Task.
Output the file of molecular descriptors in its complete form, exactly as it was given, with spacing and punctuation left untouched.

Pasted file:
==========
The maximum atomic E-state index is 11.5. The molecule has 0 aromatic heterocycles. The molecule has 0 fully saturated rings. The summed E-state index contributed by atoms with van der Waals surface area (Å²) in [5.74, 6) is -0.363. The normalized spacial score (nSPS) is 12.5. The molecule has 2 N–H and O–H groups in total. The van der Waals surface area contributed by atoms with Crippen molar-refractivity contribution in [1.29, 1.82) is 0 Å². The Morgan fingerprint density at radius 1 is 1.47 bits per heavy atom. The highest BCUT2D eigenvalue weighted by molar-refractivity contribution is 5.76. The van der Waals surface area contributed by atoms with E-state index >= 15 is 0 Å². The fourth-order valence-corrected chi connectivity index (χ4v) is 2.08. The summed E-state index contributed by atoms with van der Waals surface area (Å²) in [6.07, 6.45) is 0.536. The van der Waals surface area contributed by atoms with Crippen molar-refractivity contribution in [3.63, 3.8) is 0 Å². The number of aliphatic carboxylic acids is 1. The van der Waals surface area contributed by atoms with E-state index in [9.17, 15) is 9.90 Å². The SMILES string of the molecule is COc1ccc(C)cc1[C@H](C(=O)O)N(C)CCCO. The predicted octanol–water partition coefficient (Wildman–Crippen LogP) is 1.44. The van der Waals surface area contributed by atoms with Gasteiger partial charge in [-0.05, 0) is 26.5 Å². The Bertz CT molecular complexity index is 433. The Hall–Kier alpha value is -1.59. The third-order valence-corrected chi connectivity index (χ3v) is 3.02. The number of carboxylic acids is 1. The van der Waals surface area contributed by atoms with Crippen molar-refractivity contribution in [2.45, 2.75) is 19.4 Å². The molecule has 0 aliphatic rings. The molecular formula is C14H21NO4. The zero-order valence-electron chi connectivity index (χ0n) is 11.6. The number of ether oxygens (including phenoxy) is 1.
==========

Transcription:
The maximum atomic E-state index is 11.5. The molecule has 0 aromatic heterocycles. The molecule has 0 fully saturated rings. The summed E-state index contributed by atoms with van der Waals surface area (Å²) in [5.74, 6) is -0.363. The normalized spacial score (nSPS) is 12.5. The molecule has 2 N–H and O–H groups in total. The van der Waals surface area contributed by atoms with Crippen molar-refractivity contribution in [1.29, 1.82) is 0 Å². The Morgan fingerprint density at radius 1 is 1.47 bits per heavy atom. The highest BCUT2D eigenvalue weighted by molar-refractivity contribution is 5.76. The van der Waals surface area contributed by atoms with E-state index >= 15 is 0 Å². The fourth-order valence-corrected chi connectivity index (χ4v) is 2.08. The summed E-state index contributed by atoms with van der Waals surface area (Å²) in [6.07, 6.45) is 0.536. The van der Waals surface area contributed by atoms with Crippen molar-refractivity contribution in [3.63, 3.8) is 0 Å². The number of aliphatic carboxylic acids is 1. The van der Waals surface area contributed by atoms with E-state index in [9.17, 15) is 9.90 Å². The SMILES string of the molecule is COc1ccc(C)cc1[C@H](C(=O)O)N(C)CCCO. The predicted octanol–water partition coefficient (Wildman–Crippen LogP) is 1.44. The van der Waals surface area contributed by atoms with Gasteiger partial charge in [-0.05, 0) is 26.5 Å². The Bertz CT molecular complexity index is 433. The Hall–Kier alpha value is -1.59. The third-order valence-corrected chi connectivity index (χ3v) is 3.02. The number of carboxylic acids is 1. The van der Waals surface area contributed by atoms with Crippen molar-refractivity contribution in [2.45, 2.75) is 19.4 Å². The molecule has 0 aliphatic rings. The molecular formula is C14H21NO4. The zero-order valence-electron chi connectivity index (χ0n) is 11.6. The number of ether oxygens (including phenoxy) is 1.